Farmers take great pride in our work and the tools we use to grow and raise an affordable and sustainable food supply. You can’t get much done on the farm without getting your hands dirty, and the same is true for the tools and machinery a farmer relies on. Farm equipment today is getting “smarter” and accomplishing things we never dreamed of, and high-speed internet is the key to making it all work.
Thanks to precision ag tools, we’re able to monitor the health of our animals and track the health of individual plants from planting the seed through harvest. We’re reducing our environmental footprint with smarter technology that allows us to be more exact in how much fertilizer and water we use on our crops. But these tools are useless without a broadband connection. Most of us today know the ease of having limitless resources at our fingertips thanks to tablets and smartphones. Those devices would be nothing more than shiny gadgets, however, without wireless service and data. In the same way, precision ag equipment requires high speed connectivity for farmers to take advantage of new techniques on their farmland and ranchland.
While most urban Americans take fast internet access for granted, nearly 40 percent of rural Americans are still without high-speed service today. That’s an alarming gap—and one that doesn’t exist in urban areas, where just 4 percent of Americans lack access to broadband. The gap could be greater still, due to underreporting in many rural areas. High-speed internet is no longer a luxury in today’s society and business world: it’s a necessity. Now more than ever with the slump in our farm economy and increased competition in the global marketplace, we must be able to connect with customers quickly and reliably. If we’re going to make the most of our limited resources, we need the ability to transfer data directly from the field. Then that data can be quickly analyzed, so we can decide exactly how much water to apply to a crop, how much fertilizer to buy and use, or what type and amount of a pesticide might be needed in a field.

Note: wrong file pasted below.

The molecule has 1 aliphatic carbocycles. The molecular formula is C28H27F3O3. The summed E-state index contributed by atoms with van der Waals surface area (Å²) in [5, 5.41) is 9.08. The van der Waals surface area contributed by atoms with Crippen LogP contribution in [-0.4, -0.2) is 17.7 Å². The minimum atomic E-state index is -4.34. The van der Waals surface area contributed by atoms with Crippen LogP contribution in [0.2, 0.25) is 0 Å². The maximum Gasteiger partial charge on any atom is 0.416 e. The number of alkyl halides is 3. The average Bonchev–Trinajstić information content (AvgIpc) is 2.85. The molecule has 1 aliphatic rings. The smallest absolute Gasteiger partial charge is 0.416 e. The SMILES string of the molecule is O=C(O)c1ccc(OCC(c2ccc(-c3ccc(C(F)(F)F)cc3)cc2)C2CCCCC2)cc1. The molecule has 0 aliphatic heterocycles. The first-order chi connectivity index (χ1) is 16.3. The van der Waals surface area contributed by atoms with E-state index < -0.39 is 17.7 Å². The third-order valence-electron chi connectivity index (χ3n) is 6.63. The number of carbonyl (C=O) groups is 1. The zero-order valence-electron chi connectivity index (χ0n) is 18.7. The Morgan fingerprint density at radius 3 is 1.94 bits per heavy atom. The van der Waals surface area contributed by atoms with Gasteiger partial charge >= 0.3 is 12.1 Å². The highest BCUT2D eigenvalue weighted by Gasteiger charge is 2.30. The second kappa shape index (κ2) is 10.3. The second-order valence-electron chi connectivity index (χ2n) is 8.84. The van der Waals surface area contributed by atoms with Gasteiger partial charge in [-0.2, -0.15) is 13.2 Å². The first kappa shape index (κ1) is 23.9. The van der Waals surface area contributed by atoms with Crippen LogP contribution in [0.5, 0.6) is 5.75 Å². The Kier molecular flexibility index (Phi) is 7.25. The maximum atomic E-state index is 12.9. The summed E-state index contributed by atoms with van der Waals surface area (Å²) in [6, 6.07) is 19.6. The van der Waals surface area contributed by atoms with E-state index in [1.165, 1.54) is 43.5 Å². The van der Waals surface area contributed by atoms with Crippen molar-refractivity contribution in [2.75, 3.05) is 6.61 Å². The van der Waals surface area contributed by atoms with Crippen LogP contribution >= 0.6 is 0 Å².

This need in rural America is clear, and we are grateful for the attention the administration has already given to taking action. The president kicked off the year at AFBF’s Annual Convention by signing two executive orders that “promote the expansion of broadband internet into rural areas that lack connectivity.” We have also seen strong bipartisan efforts in the House and Senate to bridge the digital divide in rural America. The “Precision Agriculture Connectivity Act,” S. 2343 and H.R. 4881, presents a clear path forward for identifying cropland and ranchland that still lacks broadband access and would create a task force that brings together federal, public and private stakeholders to find a solution. This spring the omnibus spending bill also included a $600 million investment for USDA to identify and address under-served areas. The farm bill moving forward in the House of Representatives would make investments in rural broadband expansion as well. So good things are happening; we just need more.
Unfortunately, there’s no easy flip of the switch that can bring high-speed internet to all rural Americans. But as we have seen time and again, our greatest challenges can be solved when we are resolved to work together. We are seeing that resolve now with the leadership of the administration and Congress, and our strong partnerships in our communities and with agencies like USDA and the FCC. We can, and we must, bring our farms the broadband access they need to remain on the cutting edge and be sustainable for generations to come. Our farms and our rural economy depend on it.
Vincent “Zippy” Duvall, a poultry, cattle and hay producer from Greene County, Georgia, is the 12th president of the American Farm Bureau Federation.